No Responses to “Five Reasons Total Music Will Be A Total Failure”

  1. […] Podcasting News ¬ª Five Reasons Total Music Will Be A Total Failure “Total Music is likely to be a total failure, unless the music industry can find a way to use the service to introduce new users – people that aren‚Äôt familiar with the ease of ripping and handling digital music files – to the world of digital music.” (tags: Music Business iTunes) […]

  2. Marc Cohen says:

    I agree 100%. The headline of my blog post was Total Music is a Total Losss.

    Check out the Ad-Supported Music Central blog at

  3. Pixoolo » says:

    […] En ALT1040 traducen desde Podcasting News las Cinco razones por las cuales Total Music ser√° un fracaso total. Cinco razones que son cinco pruebas de que las discogr√°ficas no entienden lo que es Internet. En el suplemento Vulture, con la destreza para la s√≠ntesis que les caracteriza, resumen los cinco motivos en una sola sentencia: “Universal Music desaf√≠a a iTunes con un cat√°logo m√°s peque√±o y cuatro a√±os demasiado tarde.” […]

  4. […] For a different view, read Podcasting News’ “Five Reasons Total Music Will Be A Total Failure.” […]

  5. Kevin says:

    You’re missing the point of this launch. It’s not that it’s a subscription service, it’s a subscription service you can take with you and streams via your phone. It’s a world of difference. The main reason subscription services have not taken off is that you have to be sitting at your computer to use them. Subscription-to-go services have failed because consumers would have to purchase a new MP3 player to use them when they already own an iPod, plus the monthly fee. If Total Music can figure out a way to over come that hurdle, than it may work. I’m skeptical that they will, but that is the crux, not the subscription idea in general.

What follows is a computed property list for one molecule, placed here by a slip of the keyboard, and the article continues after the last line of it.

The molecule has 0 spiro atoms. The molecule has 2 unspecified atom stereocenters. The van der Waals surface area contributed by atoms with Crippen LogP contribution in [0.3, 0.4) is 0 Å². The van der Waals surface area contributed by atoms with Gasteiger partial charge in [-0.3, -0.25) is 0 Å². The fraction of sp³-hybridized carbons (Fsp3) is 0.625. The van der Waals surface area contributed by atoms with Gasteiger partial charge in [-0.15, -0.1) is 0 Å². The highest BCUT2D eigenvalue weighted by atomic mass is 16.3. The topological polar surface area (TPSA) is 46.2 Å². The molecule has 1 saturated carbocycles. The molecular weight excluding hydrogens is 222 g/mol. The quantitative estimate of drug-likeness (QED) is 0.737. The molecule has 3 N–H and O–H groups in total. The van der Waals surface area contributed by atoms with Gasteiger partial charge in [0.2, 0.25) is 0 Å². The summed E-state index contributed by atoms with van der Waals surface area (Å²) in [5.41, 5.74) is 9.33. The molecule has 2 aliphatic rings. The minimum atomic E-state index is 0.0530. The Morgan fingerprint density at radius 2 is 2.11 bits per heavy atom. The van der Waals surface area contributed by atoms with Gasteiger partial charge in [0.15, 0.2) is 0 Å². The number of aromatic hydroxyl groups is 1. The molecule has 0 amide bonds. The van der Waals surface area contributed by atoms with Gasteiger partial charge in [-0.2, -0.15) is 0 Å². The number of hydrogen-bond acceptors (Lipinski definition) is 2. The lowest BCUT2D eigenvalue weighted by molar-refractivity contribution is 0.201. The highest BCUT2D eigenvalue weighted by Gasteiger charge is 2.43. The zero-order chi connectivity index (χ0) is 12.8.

Your numbers regarding music purchasing are way off base. Consumers may purchase $20 worth of downloads from iTunes, but the CD’s they are ripping were paid for too (at least by someone).

    Also, DRM is not really an issue if you can take your music everywhere you want to go. The problem with DRM is that you can’t play tracks bought from other services on your ipod. You also can’t play them on other computers. If a virtual database contains every song you could possibly listen to that is accessible via your cell phone or MP3 player anywhere you are (on the street, in the car, at home, etc) than what does DRM matter?

  6. info says:


    I disagree with you about why subscription services haven’t taken off – they simply haven’t been a good value for consumers. People want to listen to their music on a variety of different devices, make mixes, burn CDs for friends – all of which are possible with iTunes/iPods, but generally are impossible with subscription services.